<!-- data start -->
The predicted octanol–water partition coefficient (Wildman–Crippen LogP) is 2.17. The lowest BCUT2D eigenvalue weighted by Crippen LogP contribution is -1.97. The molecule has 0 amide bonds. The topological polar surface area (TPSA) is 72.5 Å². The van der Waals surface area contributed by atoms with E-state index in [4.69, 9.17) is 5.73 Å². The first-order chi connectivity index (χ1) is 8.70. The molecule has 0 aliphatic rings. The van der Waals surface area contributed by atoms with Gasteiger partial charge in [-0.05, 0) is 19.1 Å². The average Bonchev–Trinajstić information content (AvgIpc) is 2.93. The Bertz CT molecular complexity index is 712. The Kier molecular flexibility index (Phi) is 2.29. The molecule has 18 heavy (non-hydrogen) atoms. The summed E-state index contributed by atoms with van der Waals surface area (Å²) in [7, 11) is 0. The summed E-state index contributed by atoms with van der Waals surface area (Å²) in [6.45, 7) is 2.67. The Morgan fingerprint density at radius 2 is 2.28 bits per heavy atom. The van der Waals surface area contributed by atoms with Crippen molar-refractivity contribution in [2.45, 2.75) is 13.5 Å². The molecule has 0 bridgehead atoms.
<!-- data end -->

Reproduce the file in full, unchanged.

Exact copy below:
The predicted octanol–water partition coefficient (Wildman–Crippen LogP) is 2.17. The lowest BCUT2D eigenvalue weighted by Crippen LogP contribution is -1.97. The molecule has 0 amide bonds. The topological polar surface area (TPSA) is 72.5 Å². The van der Waals surface area contributed by atoms with E-state index in [4.69, 9.17) is 5.73 Å². The first-order chi connectivity index (χ1) is 8.70. The molecule has 0 aliphatic rings. The van der Waals surface area contributed by atoms with Gasteiger partial charge in [-0.05, 0) is 19.1 Å². The average Bonchev–Trinajstić information content (AvgIpc) is 2.93. The Bertz CT molecular complexity index is 712. The Kier molecular flexibility index (Phi) is 2.29. The molecule has 18 heavy (non-hydrogen) atoms. The summed E-state index contributed by atoms with van der Waals surface area (Å²) in [7, 11) is 0. The summed E-state index contributed by atoms with van der Waals surface area (Å²) in [6.45, 7) is 2.67. The Morgan fingerprint density at radius 2 is 2.28 bits per heavy atom. The van der Waals surface area contributed by atoms with Crippen molar-refractivity contribution in [2.45, 2.75) is 13.5 Å². The molecule has 0 bridgehead atoms.